©2000 Belfrey Holdings, Inc.; (P)2000 Random House, Inc.
I've read (listened) to most of Grisham's work, and this is my favorite thus far. I really enjoy Grisham's dry sarcasm, and this book is full of it.
This was my first audible book and I enjoyed it immensely. The narration was wonderful, and the storyline kept me involved from the first page to the last. I almost wanted my hour long commute each way to work to be longer.
Very cool story. Grisham interwove two seemingly disjointed tales into each other gracefully. There wasn't much of a "mystery" involved as the reader can easily guess where the story is going. That fact, however, doesn't take anything away from the sheer brilliance of Grisham's storytelling effort here.
Grisham broke out of the cookie cutter mold with this novel. There is no "good guy". Every character has a different angle and motivation but they're all crooks. It's great fun! The narration is fantastic.
Give it a whirl.
I thoroughly enjoyed this book ?another one of Grisham's best. Frank Muller, as usual, is a splendid narrator.
The Brethren is a pungent study of morality with characters drawn from a clear comprehension of human nature. Spicer, Beech and Yarber will no doubt plummet to the same fatal calamity as treacherous Trevor.
It's not good to be too greedy.
I love the humor that Grisham spews in his novels & this book is overflowing with it. By far this is one of my favorite Grisham's.
Frank Muller has a wonderful reading voice & captures the story fully, it is sad that he is no longer with us.
I expect John Grisham would change it, too, now. A huge part of the plot is a scam to trap and extort gay men, and everyone in the book treats this as though it is the most horrific, dirty, unacceptable secret ever. Just seems both dated and impossibly silly in this day and age, when being gay is not such a big deal. But at times it came off as really homophobic.
Actually I'm not there yet.
No, I'm going to try to avoid him -- he's very breathy, trailing off into an ominous whisper even on very ordinary sentences.
Pretty good job doing a variety of voices, so if you don't mind a little overdramatic breathy whispering, he might not bug you.
Grisham again manages to weave an intricate plot and surprise a reader with unpredictable twists and turns. Unfortunately, Frank Muller's reading was so obnoxious, it was a struggle to finish listening to it. The exaggerated breathiness and painful intonation were irritating and distasteful. I don't know what Muller was paid for this travesty, but it was too much. Needless to say, I won't buy anything more he may have loaned his voice to.
There are three story lines in The Brethren. One takes place mainly in a minimum security federal prison camp where three disgraced former federal judges are incarcerated and from where they operate an extortion scam. A second story line takes place entirely within "the bunker", a windowless room from which Teddy Maynard, the aging and disabled director of the CIA, plays kingmaker and manipulates domestic and international events. The third story line involves the people outside prison and the CIA who are affected by the machinations of the judges and the kingmaker: primarily the judges' lawyer and their victims.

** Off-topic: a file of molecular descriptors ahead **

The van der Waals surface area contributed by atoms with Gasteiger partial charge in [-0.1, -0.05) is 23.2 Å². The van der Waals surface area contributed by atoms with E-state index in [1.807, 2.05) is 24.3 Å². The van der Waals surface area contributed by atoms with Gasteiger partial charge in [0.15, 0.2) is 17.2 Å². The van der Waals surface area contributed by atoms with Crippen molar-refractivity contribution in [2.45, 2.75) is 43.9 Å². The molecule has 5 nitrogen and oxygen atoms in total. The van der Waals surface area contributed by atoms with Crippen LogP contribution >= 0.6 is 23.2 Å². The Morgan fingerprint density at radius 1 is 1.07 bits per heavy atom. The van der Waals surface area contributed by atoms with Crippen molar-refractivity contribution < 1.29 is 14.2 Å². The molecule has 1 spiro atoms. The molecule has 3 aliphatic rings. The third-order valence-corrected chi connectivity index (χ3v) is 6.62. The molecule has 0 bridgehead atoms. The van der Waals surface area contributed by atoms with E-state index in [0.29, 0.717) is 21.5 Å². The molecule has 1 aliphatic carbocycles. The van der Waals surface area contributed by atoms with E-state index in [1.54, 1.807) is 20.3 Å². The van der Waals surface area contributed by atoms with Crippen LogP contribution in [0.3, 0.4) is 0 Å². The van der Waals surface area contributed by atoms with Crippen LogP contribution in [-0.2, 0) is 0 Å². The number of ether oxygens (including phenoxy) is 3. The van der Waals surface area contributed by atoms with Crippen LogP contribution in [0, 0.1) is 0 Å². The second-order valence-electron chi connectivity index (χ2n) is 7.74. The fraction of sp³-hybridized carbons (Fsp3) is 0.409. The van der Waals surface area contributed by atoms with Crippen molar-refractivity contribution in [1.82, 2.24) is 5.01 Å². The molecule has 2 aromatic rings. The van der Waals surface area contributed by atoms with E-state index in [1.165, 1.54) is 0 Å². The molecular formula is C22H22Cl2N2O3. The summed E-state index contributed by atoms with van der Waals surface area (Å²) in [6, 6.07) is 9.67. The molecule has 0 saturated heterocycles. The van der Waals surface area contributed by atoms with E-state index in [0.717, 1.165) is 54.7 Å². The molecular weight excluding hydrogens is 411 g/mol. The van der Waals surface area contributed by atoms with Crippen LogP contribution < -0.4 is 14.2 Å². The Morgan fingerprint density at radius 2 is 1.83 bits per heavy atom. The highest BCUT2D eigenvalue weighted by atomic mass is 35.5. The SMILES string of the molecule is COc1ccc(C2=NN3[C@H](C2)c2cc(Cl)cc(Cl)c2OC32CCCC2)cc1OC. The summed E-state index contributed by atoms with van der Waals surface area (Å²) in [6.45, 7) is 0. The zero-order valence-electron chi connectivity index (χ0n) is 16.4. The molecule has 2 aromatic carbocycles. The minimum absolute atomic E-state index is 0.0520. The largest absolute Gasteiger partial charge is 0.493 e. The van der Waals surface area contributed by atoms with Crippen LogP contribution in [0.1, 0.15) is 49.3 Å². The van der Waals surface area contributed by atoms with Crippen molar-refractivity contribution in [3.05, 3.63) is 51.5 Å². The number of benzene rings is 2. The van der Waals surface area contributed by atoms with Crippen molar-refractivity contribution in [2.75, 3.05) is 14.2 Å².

The plot is based on the premise that Teddy Maynard, the CIA director cum kingmaker feels that the US needs a stronger military. To that end, he grooms a relatively unknown member of Congress, Representative Aaron Lake, to become the next president of the United States, a president beholden to the CIA and especially to Teddy himself. With unlimited funds, personnel and influence, Teddy molds reality to his liking.
But all the resources that Teddy commands almost fail to discover Lake's secret, a secret that would surely lose him the election if discovered. The bulk of the novel is about the extensive measures taken by Teddy and the CIA to protect their investment in Lake, eventually bringing together the three story lines in what is probably supposed to be a shocking conclusion.
Not one of the characters in the book is well-developed. None of them have interior lives and none of them are particularly interesting. Indeed, none of them are particularly likable. I was unable to connect with any of the characters enough to root for or against them. Their interactions are formulaic. They seem to have no hopes or dreams, no love, no hate, no regrets, no ambition.
The great potential for including CIA gadgets and "trade craft" to spark interest went unexploited. The legal side of the story--John Grisham's strong suit--is completely neglected. The three women in the book are almost caricatures... but so are most of the men.
The narration by John Muller was marred by his habit of exhaling while pronouncing words, making it sound like he was on the treadmill while recording.
All in all, I found The Brethren a great disappointment. The only reason I listened all the way to the end was my vain hope that there would be a twist in the story and something interesting would happen
After listening to around 6 Grisham novels, I have yet to find one of his legal thrillers that I haven't enjoyed.
One reviewer complained about the narrater being breathy? I found the reader, Frank Muller to be top notch - I would seek him as a narrator again. He was dramatic in his reading and his characters were extremely distinct and consistent w/out being corny. They sounded like real characters.
The book is fairly typical for a Grisham book, which is fantastic. I guess what captures me is that someone is always finding a way to get rich and then hanging on the edge to find out if their scam will work or they will lose everything...
I love Grisham books and this was no exception to my rule.
What can I say?? Just a great story made better by the narrator, Frank Muller. His passing last summer leaves big shoes to fill for future narrators.
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